“The innovation corridor in West Harlem from Mt. Sinai’s Morningside campus to Columbia University’s historic campus and the Manhattanville expansion to City College and the New York Structural Biology Center, to New York Presbyterian and Columbia University Medical Center, is just unmatched in New York City,” said Scott Metzner, Principal, Janus Property Company. Metzner and fellow Janus principal Jerry Salama have created one of New York’s largest life sciences/innovation districts.
“The combination of West Harlem’s location matched with the quality of construction and economic benefits are unique,” says Metzner. “In addition to direct access to young STEM talent at Columbia and CCNY, our West Harlem location is not only the most convenient life sciences neighborhood for New Yorkers and those coming from New Jersey, Upstate or Connecticut, but it’s also a wonderful and, by New York standards, affordable place for people to live as well as work, with thriving retail and culture.”
In addition to Hemogenyx, Janus has already landed numerous lab, medical and related tenants including Harlem Biospace incubator, Quentis Therapeutics, Volastra Therapeutics, Renal Research Institute, Quicksilver Therapeutics, Hypothekids, BioBus and a New York State facility. Janus has recently completed the Taystee Lab Building, a 350,000-rentable square foot, new construction, LEED-certified life-sciences building and the 200,000-rentable square foot Malt House. (The buildings’ unique names reflect their previous lives as a brewery and a confectionery. All of the sites were largely vacant or abandoned and Janus has worked extensively with the community, engineers and landscape architects to preserve as much of the buildings as possible and integrate them into an open, ungated urban campus)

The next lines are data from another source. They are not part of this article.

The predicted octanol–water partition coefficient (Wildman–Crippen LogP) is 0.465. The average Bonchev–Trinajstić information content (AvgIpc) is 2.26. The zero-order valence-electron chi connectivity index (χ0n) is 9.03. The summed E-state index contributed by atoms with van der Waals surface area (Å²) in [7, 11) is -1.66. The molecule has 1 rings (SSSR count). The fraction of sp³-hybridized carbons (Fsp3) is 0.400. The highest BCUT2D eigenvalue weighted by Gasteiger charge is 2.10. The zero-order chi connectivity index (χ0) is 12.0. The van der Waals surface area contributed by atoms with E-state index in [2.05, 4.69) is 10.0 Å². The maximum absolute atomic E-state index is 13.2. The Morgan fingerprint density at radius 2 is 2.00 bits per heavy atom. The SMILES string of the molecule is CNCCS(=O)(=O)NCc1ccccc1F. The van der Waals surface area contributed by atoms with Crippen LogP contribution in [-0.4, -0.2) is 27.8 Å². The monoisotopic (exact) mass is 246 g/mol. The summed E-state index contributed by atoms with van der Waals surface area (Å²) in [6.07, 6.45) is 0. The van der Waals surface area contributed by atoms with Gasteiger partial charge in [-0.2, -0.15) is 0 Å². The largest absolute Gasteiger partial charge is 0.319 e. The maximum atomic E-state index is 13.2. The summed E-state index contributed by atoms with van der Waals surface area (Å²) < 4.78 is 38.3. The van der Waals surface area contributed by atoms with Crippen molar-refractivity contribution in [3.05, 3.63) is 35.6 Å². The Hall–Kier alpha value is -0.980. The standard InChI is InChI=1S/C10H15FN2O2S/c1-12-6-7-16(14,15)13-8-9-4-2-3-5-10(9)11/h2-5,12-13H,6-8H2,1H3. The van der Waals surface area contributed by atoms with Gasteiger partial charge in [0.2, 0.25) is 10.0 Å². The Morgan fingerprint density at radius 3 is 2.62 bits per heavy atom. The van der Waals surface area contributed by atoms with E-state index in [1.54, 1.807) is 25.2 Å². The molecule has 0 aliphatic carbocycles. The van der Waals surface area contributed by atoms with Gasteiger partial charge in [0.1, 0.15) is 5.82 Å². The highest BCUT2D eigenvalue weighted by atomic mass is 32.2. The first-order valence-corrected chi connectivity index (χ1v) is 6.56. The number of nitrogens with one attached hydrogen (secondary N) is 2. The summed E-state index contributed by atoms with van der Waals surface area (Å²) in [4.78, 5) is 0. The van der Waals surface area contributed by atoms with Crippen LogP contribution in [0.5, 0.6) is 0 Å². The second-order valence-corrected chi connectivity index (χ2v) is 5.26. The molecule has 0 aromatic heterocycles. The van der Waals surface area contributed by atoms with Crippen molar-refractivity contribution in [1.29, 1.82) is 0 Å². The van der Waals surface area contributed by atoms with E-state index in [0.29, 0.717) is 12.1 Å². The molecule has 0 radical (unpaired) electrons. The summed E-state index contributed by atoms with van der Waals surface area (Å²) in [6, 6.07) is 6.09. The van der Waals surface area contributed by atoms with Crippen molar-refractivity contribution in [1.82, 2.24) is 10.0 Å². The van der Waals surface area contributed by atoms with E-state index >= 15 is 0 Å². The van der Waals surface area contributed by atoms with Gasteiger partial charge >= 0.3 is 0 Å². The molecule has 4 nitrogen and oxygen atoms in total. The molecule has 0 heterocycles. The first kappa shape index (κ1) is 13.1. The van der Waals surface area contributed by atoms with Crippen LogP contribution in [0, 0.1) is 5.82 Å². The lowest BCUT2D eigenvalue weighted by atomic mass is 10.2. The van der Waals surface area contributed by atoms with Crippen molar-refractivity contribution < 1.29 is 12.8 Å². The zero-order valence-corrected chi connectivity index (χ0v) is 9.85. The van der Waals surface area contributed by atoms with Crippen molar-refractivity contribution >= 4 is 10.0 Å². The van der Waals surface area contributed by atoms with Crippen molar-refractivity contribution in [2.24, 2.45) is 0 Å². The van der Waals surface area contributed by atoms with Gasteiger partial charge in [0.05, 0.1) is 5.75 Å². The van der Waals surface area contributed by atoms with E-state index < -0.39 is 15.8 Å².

“Importantly, West Harlem boasts a world famous, robust arts, cultural and nonprofit scene that exists in concert with our STEM tenants,” says Salama. “The Studio Museum is here, as are the Harlem Stage, the Apollo Theater, SoHarlem Creative, Lenfest Center for the Arts, Wallach Art Gallery, and soon, the Urban Civil Rights Museum. There is a tremendous sense of excitement with all of the growth that’s been occurring, even with the pandemic. It’s all coming together at the same time!”
New York is rapidly expanding its life sciences industry, as noted, and though the market has not reached the high bar set by Boston, this year represents a vital benchmark in the progress the market has made recently. With a combination of important factors, namely available talent, industry expansion and openness to advancements, and lab space, the market should remain robust and resilient moving forward. Now, more than ever, companies will be looking for prime, quality space and energy- and eco-efficient options amid an active life sciences landscape.